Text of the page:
Mayo Clinic defined Rheumatoid arthritis as a chronic inflammatory disorder that can affect more than just your joints. The condition according to them can damage a wide variety of body systems, including the skin, eyes, lungs, heart and blood vessels in some people.
An autoimmune disorder, rheumatoid arthritis occurs when your immune system mistakenly attacks your own body’s tissues.
The following are the symptoms of Rheumatoid Arthritis :
Tender, warm, swollen joints
Joint stiffness that is usually worse in the mornings and after inactivity
Fatigue, fever and loss of appetite
Early rheumatoid arthritis tends to affect your smaller joints first — particularly the joints that attach your fingers to your hands and your toes to your feet.
Symptoms often spread to the wrists, knees, ankles, elbows, hips and shoulders as the disease progresses. In most cases, symptoms occur in the same joints on both sides of your body.
About 40 percent of the people who have rheumatoid arthritis also experience signs and symptoms that don’t involve the joints. Rheumatoid arthritis can affect many non-joint structures, including; Skin, Eyes, Lungs, Heart, Kidneys, Salivary glands, Nerve tissue, Bone marrow, Blood vessels, Risk factors
Factors that may increase the risk of having Rheumatoid Arthritis
The following are factors that may increase the risk of having the disease;
Your sex: Women are more likely than men to develop rheumatoid arthritis.
Age: Rheumatoid arthritis can occur at any age, but it most commonly begins in middle age.
Family history: If a member of your family has rheumatoid arthritis, you may have an increased risk of the disease.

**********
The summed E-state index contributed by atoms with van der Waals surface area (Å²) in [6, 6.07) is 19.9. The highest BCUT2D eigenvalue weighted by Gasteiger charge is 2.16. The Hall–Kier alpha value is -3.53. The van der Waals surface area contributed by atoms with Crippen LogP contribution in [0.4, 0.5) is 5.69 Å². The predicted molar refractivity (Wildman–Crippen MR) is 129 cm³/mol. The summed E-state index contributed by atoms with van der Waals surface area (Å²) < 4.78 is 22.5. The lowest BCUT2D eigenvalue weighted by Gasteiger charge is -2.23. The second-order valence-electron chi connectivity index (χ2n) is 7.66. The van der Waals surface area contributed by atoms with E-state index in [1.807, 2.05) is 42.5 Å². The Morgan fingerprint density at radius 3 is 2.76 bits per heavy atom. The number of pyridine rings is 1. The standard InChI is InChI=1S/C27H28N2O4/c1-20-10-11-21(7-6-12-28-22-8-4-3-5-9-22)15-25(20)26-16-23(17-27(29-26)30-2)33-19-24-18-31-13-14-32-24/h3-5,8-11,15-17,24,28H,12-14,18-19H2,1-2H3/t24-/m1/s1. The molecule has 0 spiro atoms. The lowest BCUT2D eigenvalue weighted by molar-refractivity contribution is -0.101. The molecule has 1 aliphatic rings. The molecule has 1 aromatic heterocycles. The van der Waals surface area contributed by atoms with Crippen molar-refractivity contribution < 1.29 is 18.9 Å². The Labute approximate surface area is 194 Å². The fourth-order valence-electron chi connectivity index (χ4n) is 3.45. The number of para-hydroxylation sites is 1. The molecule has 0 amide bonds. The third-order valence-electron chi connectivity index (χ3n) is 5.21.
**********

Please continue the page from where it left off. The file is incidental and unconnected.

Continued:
Smoking: Cigarette smoking increases your risk of developing rheumatoid arthritis, especially if you have a genetic predisposition for developing the disease. Smoking also appears to be associated with greater disease severity.
Obesity: People especially women age 55 and younger who are overweight or obese appear to be at a somewhat higher risk of developing rheumatoid arthritis.
Rheumatoid arthritis treatment
There’s no cure for RA, but there are treatments that can help you manage it.
Treatments may include:
Specific types of exercises
Alternative/ home remedies
specific types of exercises
An healthcare provider would be the best fit to determine which treatment plan to recommend.
How to prevent Rheumatoid arthritis
According to WebMD no Research has shown that there’s any known way to prevent rheumatoid arthritis (RA), but the following can be done to lower the chances.
- Quit smoking if you do.
- Lose weight, especially if you’re 55 or younger.
- There may be a link between RA and periodontal (gum) disease, so brush and floss and see your dentist for regular checkups.
- Limit exposure to environmental pollutants: Exposure to some environmental pollutants can expose or increase the risk
- Get help Early: See a doctor as soon as you start seeing symptoms.
Source: Mayo Staff Clinic